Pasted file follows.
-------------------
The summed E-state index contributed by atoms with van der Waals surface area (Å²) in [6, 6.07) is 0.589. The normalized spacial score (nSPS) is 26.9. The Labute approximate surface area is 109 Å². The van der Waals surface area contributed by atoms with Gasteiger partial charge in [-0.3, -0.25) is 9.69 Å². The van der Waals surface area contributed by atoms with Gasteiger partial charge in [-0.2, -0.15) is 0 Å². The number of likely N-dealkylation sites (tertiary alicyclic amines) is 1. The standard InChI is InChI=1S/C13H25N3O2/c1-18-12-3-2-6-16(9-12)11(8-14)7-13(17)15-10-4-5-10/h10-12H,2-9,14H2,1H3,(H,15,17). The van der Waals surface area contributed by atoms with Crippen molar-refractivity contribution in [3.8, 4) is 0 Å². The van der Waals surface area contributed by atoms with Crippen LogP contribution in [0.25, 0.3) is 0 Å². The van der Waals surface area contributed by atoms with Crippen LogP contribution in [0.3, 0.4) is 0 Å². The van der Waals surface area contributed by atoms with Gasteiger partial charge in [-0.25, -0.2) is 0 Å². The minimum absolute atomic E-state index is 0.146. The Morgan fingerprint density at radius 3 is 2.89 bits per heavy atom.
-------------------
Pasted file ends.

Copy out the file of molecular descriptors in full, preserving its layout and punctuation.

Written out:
The summed E-state index contributed by atoms with van der Waals surface area (Å²) in [6, 6.07) is 0.589. The normalized spacial score (nSPS) is 26.9. The Labute approximate surface area is 109 Å². The van der Waals surface area contributed by atoms with Gasteiger partial charge in [-0.3, -0.25) is 9.69 Å². The van der Waals surface area contributed by atoms with Gasteiger partial charge in [-0.2, -0.15) is 0 Å². The number of likely N-dealkylation sites (tertiary alicyclic amines) is 1. The standard InChI is InChI=1S/C13H25N3O2/c1-18-12-3-2-6-16(9-12)11(8-14)7-13(17)15-10-4-5-10/h10-12H,2-9,14H2,1H3,(H,15,17). The van der Waals surface area contributed by atoms with Crippen molar-refractivity contribution in [3.8, 4) is 0 Å². The van der Waals surface area contributed by atoms with Crippen LogP contribution in [0.25, 0.3) is 0 Å². The van der Waals surface area contributed by atoms with Crippen LogP contribution in [0.3, 0.4) is 0 Å². The van der Waals surface area contributed by atoms with Gasteiger partial charge in [-0.25, -0.2) is 0 Å². The minimum absolute atomic E-state index is 0.146. The Morgan fingerprint density at radius 3 is 2.89 bits per heavy atom.